📆 Heads up: Starting next week, Axios Cities will be coming to your inbox on Thursdays.
Today's edition is 1,759 words, a 6.5-minute read.
Illustration: Aïda Amer/Axios
The city and county budget crisis is deepening.
Driving the news: Local governments were left out of the latest coronavirus relief package passed by Congress this week, despite mayors from across the country asking for $250 billion in direct aid to help cities continue to function as tax revenue plummets and coronavirus-mitigation costs skyrocket.
The latest: A bipartisan Senate bill proposes $500 billion in aid for state and local governments as part of the next comprehensive package.
The big picture: Local governments are required to balance their budgets and can't carry deficits, with a few exceptions.
Only municipalities with more than 500,000 residents can receive direct funding through last month's CARES Act package, which set aside $150 billion for local governments.
Zooming in: Ohio's major cities rely on earnings or income taxes, which have dropped precipitously in a matter of weeks.
Elsewhere, the financial strain is growing.
What's next: The financial strain comes as city budget officials are trying to set budgets for the next fiscal year, which begins in July for most municipalities.
The New York Times breaks it down in detail.
Greens are grown at Bowery Farming, a vertical farm in Kearny, New Jersey. Photo: Dan Emmert/AFP via Getty Images.
Indoor, urban vertical farms — which grow produce in warehouses with tightly controlled climate and light conditions — are seeing a surge in demand that could signal a lasting change in how we get our fruits and vegetables.
Why it matters: "People are more concerned about who is handling their food, where it's coming from, how many stops did it have before hitting the shelves," said Irving Fain, CEO of Bowery Farming.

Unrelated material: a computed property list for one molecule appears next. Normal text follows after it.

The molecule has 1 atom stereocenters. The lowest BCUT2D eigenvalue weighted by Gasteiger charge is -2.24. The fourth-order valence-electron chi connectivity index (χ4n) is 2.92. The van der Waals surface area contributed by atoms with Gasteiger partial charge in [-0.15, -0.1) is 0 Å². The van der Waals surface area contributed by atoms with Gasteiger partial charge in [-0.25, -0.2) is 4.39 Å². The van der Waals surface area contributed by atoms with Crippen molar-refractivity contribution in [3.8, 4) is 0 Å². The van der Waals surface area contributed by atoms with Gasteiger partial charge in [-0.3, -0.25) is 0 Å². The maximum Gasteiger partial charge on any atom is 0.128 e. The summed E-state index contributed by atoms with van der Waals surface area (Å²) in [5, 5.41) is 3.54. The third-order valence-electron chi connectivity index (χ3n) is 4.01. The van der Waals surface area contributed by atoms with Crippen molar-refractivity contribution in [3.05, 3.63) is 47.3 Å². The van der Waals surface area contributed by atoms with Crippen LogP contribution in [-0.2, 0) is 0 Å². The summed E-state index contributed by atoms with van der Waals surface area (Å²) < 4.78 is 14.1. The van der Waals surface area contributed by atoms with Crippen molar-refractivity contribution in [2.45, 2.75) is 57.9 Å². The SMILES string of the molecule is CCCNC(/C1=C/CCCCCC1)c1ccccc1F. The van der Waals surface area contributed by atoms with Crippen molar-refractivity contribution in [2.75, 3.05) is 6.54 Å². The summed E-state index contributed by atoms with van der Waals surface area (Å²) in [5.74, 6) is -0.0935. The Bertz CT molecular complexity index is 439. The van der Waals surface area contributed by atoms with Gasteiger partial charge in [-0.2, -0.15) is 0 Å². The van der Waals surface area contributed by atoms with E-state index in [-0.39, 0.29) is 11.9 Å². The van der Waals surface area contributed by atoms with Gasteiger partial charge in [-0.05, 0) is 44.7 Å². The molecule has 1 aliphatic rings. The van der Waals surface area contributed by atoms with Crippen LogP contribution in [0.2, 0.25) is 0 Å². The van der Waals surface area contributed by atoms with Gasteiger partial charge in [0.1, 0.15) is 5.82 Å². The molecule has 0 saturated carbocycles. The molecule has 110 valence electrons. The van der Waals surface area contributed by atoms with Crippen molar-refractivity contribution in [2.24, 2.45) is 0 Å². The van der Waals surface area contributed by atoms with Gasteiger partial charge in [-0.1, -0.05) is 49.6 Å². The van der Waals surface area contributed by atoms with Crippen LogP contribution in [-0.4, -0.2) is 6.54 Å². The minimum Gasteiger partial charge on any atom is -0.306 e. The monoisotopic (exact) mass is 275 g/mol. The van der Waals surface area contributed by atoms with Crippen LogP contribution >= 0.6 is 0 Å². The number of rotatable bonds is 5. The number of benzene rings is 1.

The big picture: While the majority of people now live in cities, very little of our food is produced there.
Bowery has two farms in Kearny, New Jersey, near New York City. The company sells its leafy greens and herbs in stores in the tri-state area. It has opened a third farm outside Baltimore.
The other coast: Plenty grows leafy greens mixes, arugula and kale in an indoor vertical farm just outside San Francisco. CEO Matt Barnard said the company has more than doubled its shipments since the coronavirus outbreak began.
Reality check: Vertical farms won't be cropping up in every city anytime soon. They're expensive both to get up and running and to operate, with high energy costs in order to power thousands of LED lights and sophisticated ventilation systems.
Illustration: Eniola Odetunde/Axios
Roommates may have a harder time mingling their separate lives under one roof and seeing eye to eye on how to stay safe than people who live with families or significant others, Axios' Kia Kokalitcheva reports from San Francisco.
What they’re saying: “Before this, there were house rules about how people act in the house but now the house rules extend out — what I do outside the house affects my roommates,” Jeremy Conrad, a tech entrepreneur who lives with three friends in a large San Francisco house, told Axios.